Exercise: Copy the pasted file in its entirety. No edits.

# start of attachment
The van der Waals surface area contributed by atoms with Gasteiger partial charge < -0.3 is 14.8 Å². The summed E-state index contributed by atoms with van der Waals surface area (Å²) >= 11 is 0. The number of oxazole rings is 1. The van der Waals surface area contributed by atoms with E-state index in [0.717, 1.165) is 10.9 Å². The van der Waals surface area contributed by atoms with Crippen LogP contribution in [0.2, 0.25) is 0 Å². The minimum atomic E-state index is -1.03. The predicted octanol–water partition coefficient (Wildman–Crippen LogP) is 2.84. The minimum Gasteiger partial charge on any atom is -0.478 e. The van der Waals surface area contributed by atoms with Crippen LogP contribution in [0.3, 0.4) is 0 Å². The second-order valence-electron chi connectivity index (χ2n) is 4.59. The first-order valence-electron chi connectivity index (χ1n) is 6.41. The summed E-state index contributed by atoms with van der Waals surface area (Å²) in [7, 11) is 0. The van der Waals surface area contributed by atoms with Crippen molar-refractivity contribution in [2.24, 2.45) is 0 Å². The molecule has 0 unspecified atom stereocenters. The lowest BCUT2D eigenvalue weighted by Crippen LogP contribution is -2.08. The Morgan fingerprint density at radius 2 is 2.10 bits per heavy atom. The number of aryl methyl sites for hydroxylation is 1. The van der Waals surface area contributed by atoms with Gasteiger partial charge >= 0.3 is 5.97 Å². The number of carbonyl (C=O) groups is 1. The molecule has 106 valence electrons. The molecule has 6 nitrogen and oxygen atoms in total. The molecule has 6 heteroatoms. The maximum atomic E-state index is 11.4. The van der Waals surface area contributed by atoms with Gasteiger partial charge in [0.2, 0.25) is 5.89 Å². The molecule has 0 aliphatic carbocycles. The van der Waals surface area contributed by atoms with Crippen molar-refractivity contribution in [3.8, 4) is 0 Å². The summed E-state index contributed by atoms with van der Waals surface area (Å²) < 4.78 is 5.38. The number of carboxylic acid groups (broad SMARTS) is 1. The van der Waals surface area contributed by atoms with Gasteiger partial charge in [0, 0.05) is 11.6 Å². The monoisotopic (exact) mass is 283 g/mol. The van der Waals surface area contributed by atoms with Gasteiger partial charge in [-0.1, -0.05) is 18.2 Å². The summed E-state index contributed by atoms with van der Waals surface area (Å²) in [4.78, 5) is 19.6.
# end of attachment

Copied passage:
The van der Waals surface area contributed by atoms with Gasteiger partial charge < -0.3 is 14.8 Å². The summed E-state index contributed by atoms with van der Waals surface area (Å²) >= 11 is 0. The number of oxazole rings is 1. The van der Waals surface area contributed by atoms with E-state index in [0.717, 1.165) is 10.9 Å². The van der Waals surface area contributed by atoms with Crippen LogP contribution in [0.2, 0.25) is 0 Å². The minimum atomic E-state index is -1.03. The predicted octanol–water partition coefficient (Wildman–Crippen LogP) is 2.84. The minimum Gasteiger partial charge on any atom is -0.478 e. The van der Waals surface area contributed by atoms with Crippen LogP contribution in [0.3, 0.4) is 0 Å². The second-order valence-electron chi connectivity index (χ2n) is 4.59. The first-order valence-electron chi connectivity index (χ1n) is 6.41. The summed E-state index contributed by atoms with van der Waals surface area (Å²) in [7, 11) is 0. The van der Waals surface area contributed by atoms with Crippen molar-refractivity contribution in [2.24, 2.45) is 0 Å². The molecule has 0 unspecified atom stereocenters. The lowest BCUT2D eigenvalue weighted by Crippen LogP contribution is -2.08. The Morgan fingerprint density at radius 2 is 2.10 bits per heavy atom. The number of aryl methyl sites for hydroxylation is 1. The van der Waals surface area contributed by atoms with Gasteiger partial charge >= 0.3 is 5.97 Å². The number of carbonyl (C=O) groups is 1. The molecule has 106 valence electrons. The molecule has 6 nitrogen and oxygen atoms in total. The molecule has 6 heteroatoms. The maximum atomic E-state index is 11.4. The van der Waals surface area contributed by atoms with Gasteiger partial charge in [0.2, 0.25) is 5.89 Å². The molecule has 0 aliphatic carbocycles. The van der Waals surface area contributed by atoms with Crippen molar-refractivity contribution in [3.8, 4) is 0 Å². The summed E-state index contributed by atoms with van der Waals surface area (Å²) < 4.78 is 5.38. The number of carboxylic acid groups (broad SMARTS) is 1. The van der Waals surface area contributed by atoms with Gasteiger partial charge in [0, 0.05) is 11.6 Å². The monoisotopic (exact) mass is 283 g/mol. The van der Waals surface area contributed by atoms with Gasteiger partial charge in [-0.1, -0.05) is 18.2 Å². The summed E-state index contributed by atoms with van der Waals surface area (Å²) in [4.78, 5) is 19.6.